LOS ANGELES — Starting this year, high school seniors in the Los Angeles Unified School District can apply for a free year of community college, regardless of their grade point average or financial standing.
Applications are due May 1 for priority registration to the Los Angeles College Promise program, a partnership with the city of Los Angeles, LAUSD and the nine colleges that make up the Los Angeles County Community College District (LACCD).
To qualify, a student must be a 2017 graduate of an LAUSD school or charter, enroll as a full-time student for the 2017-18 school year and complete a free application for federal student aid and/or a fee waiver application.
Although similar programs exist in California and nationwide, “College Promise” is the largest and the first to involve a major metropolitan city, according to the LAUSD.
“Since the L.A. Community College District is the largest in the county, it would make sense for L.A. to take on a leadership role for this type of program,” said David Ysais, the manager of public relations and communications at Los Angeles Trade-Technical College.
The program was inspired by a 2015 effort by President Barack Obama, who proposed two free years at community college.
“It’s been a movement that spread across the country,” said Michelle Long-Coffee, a spokesperson for West Los Angeles College.
At West L.A. College, students will receive additional benefits, including the option to participate in Summer Bridge, an eight-week program running from June 19 to Aug. 11 to ease the transition from high school to college. Attendees will take a math and English class that can count toward their graduation credits.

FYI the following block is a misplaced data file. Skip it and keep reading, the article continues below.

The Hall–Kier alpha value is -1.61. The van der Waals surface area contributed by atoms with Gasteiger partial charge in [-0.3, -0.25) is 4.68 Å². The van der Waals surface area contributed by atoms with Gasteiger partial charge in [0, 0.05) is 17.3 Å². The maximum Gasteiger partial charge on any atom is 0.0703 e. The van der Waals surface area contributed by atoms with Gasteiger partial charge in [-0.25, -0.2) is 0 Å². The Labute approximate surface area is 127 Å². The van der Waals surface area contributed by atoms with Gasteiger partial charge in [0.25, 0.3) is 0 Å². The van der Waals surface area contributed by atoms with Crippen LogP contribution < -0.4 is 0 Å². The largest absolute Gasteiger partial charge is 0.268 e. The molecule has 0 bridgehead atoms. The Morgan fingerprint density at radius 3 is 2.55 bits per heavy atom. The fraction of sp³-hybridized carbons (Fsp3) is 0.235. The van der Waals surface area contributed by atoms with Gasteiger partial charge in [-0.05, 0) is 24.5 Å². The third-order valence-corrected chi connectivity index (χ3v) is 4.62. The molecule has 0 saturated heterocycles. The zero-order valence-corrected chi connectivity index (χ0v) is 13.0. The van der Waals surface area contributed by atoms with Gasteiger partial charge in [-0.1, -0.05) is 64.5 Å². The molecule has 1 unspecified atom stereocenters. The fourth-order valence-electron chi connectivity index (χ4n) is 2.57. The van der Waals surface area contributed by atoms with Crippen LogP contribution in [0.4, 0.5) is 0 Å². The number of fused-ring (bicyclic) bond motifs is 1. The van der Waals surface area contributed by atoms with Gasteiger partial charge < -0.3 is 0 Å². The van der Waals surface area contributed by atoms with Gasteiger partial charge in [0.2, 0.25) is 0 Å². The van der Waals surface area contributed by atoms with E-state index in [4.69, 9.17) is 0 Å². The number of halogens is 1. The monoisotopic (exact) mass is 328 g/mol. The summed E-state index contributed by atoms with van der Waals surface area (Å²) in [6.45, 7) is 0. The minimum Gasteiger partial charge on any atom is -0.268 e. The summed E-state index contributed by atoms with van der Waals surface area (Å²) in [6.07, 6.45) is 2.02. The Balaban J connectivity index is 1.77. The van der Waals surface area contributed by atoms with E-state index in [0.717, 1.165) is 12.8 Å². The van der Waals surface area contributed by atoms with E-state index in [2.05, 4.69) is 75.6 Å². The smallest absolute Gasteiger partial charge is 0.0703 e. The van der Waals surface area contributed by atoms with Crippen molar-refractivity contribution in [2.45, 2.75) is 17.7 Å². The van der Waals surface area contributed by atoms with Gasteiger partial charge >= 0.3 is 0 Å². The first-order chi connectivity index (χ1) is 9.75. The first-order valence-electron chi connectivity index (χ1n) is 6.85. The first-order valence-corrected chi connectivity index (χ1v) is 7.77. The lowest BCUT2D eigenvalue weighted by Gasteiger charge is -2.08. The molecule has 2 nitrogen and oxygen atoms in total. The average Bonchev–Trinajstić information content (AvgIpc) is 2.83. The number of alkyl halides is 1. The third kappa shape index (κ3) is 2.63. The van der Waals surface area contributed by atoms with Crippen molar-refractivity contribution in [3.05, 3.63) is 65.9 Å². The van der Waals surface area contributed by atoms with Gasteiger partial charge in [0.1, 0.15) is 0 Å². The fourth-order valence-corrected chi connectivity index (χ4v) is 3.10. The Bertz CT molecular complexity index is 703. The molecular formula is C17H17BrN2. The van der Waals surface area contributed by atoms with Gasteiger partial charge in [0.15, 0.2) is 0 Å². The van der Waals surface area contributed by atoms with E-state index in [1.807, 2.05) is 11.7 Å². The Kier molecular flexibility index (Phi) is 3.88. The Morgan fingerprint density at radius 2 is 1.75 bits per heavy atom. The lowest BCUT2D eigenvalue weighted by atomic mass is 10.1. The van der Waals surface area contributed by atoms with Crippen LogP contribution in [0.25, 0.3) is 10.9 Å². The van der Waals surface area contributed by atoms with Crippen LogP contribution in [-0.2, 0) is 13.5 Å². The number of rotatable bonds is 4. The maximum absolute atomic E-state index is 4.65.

Other benefits include assistance completing financial forms to receive aid for a second year of community college or to put towards a four-year institution. Students also will get priority registration for classes and sessions with counselors to help them set up a schedule.
Long-Coffee said the individualized attention is important for students because “sometimes there’s a backlog in counseling or sometimes they don’t even know they need to see a counselor.”
She stressed the necessity for prospective L.A. College Promise applicants to meet the May 1 deadline. Otherwise, she said, while they can still qualify for the program, they may lose the priority registration benefit.
Last fall, Vice President Joe Biden and his wife Jill visited L.A. City College for the launch of the program. Mayor Eric Garcetti also showed his commitment by raising donations through the Mayor’s Fund for Los Angeles. Donors included business, educational and philanthropic organizations.
Although L.A. College Promise is an initiative of the Obama administration, Long-Coffee said she hopes the new administration will carry on the legacy.
“President Trump has spoken about putting ‘America First’ and the importance of community colleges and job growth,” she said. “So hopefully he’ll think it’s a good idea.”
West Los Angeles College, 9000 Overland Ave., Culver City, is holding an information session about the program at 6 p.m. April 18.
L.A. Southwest College, 1600 W. Imperial Highway, will hold information sessions from 10 to 11 a.m. April 15 and 6 to 7 p.m. April 24 and 26 in Multipurpose Room 127 in the School of Career and Technical Education